The Charm Of Behavior-Based Pricing: When Both Firms And Consumers Base Their Decisions On Purchase History

9/14/2017 | 4:15pm | E51-335

Reception to follow.





Wilfred Amaldoss

Thomas A. Finch Jr. Professor
Duke University's Fuqua School of Business 

Abstract: Technology is making it easier for firms to track consumers' purchase history and leverage the information in setting prices. The extant literature on behavior-based pricing (BBP), however, casts doubt on the value of consumers' purchase history. It shows that BBP hurts firms' profits under general conditions. Yet, in practice we see firms widely using BBP. Moreover, prior literature on BBP has neglected the empirical evidence that consumers care about not only the consumption utility derived from a product but also the gain-loss utility in comparison to the reference product. This paper explores the practice of BBP in a horizontally differentiated market where consumer taste is diverse and consumer utility is reference dependent. Our analysis shows that when consumer valuation is low, BBP can improve firms' profits even in the absence of reference dependence. When consumer utility is reference dependent, firms can benefit from BBP even when consumer valuation is high. Moreover, these results are robust to how consumers form the reference price, be it the current period price or the historical price of the reference product.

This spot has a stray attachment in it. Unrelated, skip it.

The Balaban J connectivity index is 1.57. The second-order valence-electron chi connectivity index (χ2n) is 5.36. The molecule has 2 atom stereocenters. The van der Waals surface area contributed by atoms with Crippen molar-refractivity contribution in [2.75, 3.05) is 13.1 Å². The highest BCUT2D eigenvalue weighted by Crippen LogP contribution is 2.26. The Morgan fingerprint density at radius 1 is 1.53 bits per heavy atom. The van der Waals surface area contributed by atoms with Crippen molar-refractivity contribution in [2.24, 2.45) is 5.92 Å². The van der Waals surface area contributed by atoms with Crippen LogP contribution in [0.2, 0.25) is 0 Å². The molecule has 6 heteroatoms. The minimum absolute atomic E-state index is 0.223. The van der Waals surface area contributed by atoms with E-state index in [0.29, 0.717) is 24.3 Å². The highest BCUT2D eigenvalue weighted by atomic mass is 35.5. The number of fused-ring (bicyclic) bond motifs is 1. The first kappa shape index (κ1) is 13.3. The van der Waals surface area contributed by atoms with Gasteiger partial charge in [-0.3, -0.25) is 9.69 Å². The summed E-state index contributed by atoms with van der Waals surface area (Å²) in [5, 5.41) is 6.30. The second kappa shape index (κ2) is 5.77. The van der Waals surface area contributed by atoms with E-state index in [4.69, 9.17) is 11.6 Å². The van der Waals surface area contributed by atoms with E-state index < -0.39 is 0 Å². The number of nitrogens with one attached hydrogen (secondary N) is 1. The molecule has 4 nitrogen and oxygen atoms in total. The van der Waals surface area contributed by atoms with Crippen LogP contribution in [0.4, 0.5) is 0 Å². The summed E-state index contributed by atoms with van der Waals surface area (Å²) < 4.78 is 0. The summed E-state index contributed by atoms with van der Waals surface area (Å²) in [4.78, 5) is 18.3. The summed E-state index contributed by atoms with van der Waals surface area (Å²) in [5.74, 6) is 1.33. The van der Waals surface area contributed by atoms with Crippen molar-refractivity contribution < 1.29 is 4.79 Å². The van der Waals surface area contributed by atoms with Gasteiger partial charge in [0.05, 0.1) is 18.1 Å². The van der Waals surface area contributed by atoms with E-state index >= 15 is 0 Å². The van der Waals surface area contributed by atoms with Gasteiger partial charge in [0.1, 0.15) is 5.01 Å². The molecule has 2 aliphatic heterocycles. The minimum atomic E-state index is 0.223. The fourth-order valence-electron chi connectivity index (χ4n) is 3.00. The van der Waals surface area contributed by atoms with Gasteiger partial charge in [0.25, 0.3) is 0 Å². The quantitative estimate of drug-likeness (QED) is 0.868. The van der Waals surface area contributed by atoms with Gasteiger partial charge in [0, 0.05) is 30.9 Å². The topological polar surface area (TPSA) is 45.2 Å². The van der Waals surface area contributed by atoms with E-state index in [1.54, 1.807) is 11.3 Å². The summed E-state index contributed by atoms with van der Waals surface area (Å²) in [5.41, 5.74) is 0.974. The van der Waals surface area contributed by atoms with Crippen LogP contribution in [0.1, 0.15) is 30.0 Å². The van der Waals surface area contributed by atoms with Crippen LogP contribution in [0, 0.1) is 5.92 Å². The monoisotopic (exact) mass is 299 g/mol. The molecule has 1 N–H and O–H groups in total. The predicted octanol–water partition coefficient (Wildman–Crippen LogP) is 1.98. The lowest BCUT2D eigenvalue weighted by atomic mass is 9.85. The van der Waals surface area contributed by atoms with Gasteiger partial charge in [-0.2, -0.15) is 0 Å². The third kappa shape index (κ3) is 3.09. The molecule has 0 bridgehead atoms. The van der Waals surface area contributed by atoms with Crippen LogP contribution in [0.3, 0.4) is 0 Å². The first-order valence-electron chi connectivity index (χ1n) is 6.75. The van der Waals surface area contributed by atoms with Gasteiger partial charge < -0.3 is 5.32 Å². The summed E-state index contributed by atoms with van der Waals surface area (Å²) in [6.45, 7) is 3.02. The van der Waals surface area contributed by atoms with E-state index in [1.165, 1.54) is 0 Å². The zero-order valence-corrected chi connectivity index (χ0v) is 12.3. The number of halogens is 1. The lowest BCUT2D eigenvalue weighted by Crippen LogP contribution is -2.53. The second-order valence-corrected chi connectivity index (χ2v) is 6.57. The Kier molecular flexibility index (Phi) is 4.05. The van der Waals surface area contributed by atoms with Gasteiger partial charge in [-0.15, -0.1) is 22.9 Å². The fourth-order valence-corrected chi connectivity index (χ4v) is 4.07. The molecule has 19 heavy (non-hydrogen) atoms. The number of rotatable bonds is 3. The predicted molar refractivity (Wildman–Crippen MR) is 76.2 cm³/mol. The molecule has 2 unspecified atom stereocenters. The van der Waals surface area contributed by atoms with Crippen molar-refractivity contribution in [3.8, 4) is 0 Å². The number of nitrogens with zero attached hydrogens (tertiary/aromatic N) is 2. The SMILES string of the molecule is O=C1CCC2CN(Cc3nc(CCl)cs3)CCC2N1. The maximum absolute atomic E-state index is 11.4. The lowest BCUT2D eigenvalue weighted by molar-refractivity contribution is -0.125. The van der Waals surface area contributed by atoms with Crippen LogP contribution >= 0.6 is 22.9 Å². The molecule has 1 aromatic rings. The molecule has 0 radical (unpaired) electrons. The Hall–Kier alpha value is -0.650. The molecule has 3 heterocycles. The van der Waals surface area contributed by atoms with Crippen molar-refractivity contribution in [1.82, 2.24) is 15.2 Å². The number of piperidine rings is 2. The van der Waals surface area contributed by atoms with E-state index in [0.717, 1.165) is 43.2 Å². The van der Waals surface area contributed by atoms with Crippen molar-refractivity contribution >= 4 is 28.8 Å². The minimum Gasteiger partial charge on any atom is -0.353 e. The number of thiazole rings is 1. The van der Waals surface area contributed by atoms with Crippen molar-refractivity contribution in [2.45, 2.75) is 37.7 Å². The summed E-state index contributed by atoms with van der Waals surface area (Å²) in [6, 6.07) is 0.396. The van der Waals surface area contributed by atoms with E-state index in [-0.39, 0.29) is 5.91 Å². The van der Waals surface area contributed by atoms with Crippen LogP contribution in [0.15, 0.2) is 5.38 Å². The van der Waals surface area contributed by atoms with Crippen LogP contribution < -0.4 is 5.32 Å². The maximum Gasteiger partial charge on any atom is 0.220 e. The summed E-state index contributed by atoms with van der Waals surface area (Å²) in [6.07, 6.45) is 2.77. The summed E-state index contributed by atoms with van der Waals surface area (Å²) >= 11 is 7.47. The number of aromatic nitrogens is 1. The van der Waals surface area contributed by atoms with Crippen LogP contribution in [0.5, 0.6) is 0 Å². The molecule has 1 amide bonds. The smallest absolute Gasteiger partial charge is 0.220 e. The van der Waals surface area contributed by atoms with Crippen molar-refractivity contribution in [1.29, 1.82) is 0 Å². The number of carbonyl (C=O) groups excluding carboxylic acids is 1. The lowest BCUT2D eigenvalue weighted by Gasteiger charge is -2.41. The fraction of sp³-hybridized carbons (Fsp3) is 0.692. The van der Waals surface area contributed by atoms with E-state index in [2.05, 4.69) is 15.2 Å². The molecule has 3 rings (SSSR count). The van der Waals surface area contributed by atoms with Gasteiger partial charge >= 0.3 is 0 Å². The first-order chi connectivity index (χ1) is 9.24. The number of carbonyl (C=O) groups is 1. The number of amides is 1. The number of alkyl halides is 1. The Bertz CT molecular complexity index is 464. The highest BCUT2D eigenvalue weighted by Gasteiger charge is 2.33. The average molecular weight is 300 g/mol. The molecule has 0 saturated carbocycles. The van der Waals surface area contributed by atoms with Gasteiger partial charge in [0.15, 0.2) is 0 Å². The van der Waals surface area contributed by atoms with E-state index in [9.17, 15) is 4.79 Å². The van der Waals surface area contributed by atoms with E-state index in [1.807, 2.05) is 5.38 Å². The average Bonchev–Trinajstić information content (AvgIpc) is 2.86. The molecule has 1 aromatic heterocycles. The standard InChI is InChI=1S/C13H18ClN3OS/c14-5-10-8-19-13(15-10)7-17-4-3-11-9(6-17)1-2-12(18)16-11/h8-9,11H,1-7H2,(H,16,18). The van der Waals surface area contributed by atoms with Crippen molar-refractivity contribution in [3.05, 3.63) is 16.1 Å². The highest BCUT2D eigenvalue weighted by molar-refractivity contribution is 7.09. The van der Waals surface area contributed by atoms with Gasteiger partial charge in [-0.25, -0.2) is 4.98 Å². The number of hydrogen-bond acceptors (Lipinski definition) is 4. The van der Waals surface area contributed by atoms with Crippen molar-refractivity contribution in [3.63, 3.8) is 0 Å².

Bio: Professor Amaldoss received his Ph.D in Marketing in 1998 from the Wharton School of the University of Pennsylvania. He holds an MBA from the Indian Institute of Management, Ahmedabad. He has taught earlier at the Krannert Graduate School of Management of Purdue University. He is interested in understanding strategic behavior in the context of pricing and advertising. He is an Associate Editor of Management Science (Behavioral Economics department), and an Associate Editor of Journal of Marketing Research. He received Distinguished Service Award from Management Science in 2009, 2010 and 2011 for his service as Associate Editor. He also serves on the editorial boards of Marketing Science and Marketing Letters. In 2001, his research received the Frank M. Bass Award. The INFORMS College of Marketing gave this award in recognition of the best marketing paper derived from a Ph.D. thesis published in an INFORMS-sponsored journal (Marketing Science/ Management Science). In addition, he received the John C. Little Award, for the best marketing paper published in Marketing Science or Management Science. He was also named the Jay Ross Young Faculty Scholar in 2000. In 2011, his work was a finalist for Long-Term Impact Award for a paper published in Marketing Science/Management Science. He has also received several teaching awards at Duke for teaching MBA students: 2008 and 2009 Weekend MBA Excellence in Teaching Awards, 2006 DaimlerChrysler Corporation Award for Excellence in Teaching, 2005 Cross-Continent MBA Excellence in Teaching award. The MBA students of Krannert School of Management voted him the best instructor in the school and he received the Salgo Noren Outstanding Teacher Award in 2000 and 2001.

Event Time: 

2017 - 16:15